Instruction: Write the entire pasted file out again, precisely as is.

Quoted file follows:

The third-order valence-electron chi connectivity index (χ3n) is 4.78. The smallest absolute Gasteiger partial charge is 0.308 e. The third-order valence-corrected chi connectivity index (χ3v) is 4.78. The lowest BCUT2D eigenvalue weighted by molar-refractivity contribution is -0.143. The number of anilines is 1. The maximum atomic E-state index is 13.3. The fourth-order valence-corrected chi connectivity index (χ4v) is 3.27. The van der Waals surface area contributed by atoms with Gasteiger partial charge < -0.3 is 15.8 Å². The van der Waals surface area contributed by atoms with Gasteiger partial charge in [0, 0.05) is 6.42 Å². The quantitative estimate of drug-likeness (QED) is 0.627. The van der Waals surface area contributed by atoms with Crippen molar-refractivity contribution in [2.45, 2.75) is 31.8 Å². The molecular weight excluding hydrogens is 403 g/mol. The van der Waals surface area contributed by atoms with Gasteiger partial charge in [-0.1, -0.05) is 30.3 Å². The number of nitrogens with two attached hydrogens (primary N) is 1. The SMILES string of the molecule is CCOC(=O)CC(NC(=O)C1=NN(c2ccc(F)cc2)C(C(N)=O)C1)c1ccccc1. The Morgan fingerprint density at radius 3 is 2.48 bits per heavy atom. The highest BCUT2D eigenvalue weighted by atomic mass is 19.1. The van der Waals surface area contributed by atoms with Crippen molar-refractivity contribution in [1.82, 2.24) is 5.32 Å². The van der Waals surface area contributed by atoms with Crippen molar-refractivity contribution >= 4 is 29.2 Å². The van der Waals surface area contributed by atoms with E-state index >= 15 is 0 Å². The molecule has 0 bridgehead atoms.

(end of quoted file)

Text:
The third-order valence-electron chi connectivity index (χ3n) is 4.78. The smallest absolute Gasteiger partial charge is 0.308 e. The third-order valence-corrected chi connectivity index (χ3v) is 4.78. The lowest BCUT2D eigenvalue weighted by molar-refractivity contribution is -0.143. The number of anilines is 1. The maximum atomic E-state index is 13.3. The fourth-order valence-corrected chi connectivity index (χ4v) is 3.27. The van der Waals surface area contributed by atoms with Gasteiger partial charge < -0.3 is 15.8 Å². The van der Waals surface area contributed by atoms with Gasteiger partial charge in [0, 0.05) is 6.42 Å². The quantitative estimate of drug-likeness (QED) is 0.627. The van der Waals surface area contributed by atoms with Crippen molar-refractivity contribution in [2.45, 2.75) is 31.8 Å². The molecular weight excluding hydrogens is 403 g/mol. The van der Waals surface area contributed by atoms with Gasteiger partial charge in [-0.1, -0.05) is 30.3 Å². The number of nitrogens with two attached hydrogens (primary N) is 1. The SMILES string of the molecule is CCOC(=O)CC(NC(=O)C1=NN(c2ccc(F)cc2)C(C(N)=O)C1)c1ccccc1. The Morgan fingerprint density at radius 3 is 2.48 bits per heavy atom. The highest BCUT2D eigenvalue weighted by atomic mass is 19.1. The van der Waals surface area contributed by atoms with Crippen molar-refractivity contribution in [1.82, 2.24) is 5.32 Å². The van der Waals surface area contributed by atoms with Crippen molar-refractivity contribution >= 4 is 29.2 Å². The van der Waals surface area contributed by atoms with E-state index >= 15 is 0 Å². The molecule has 0 bridgehead atoms.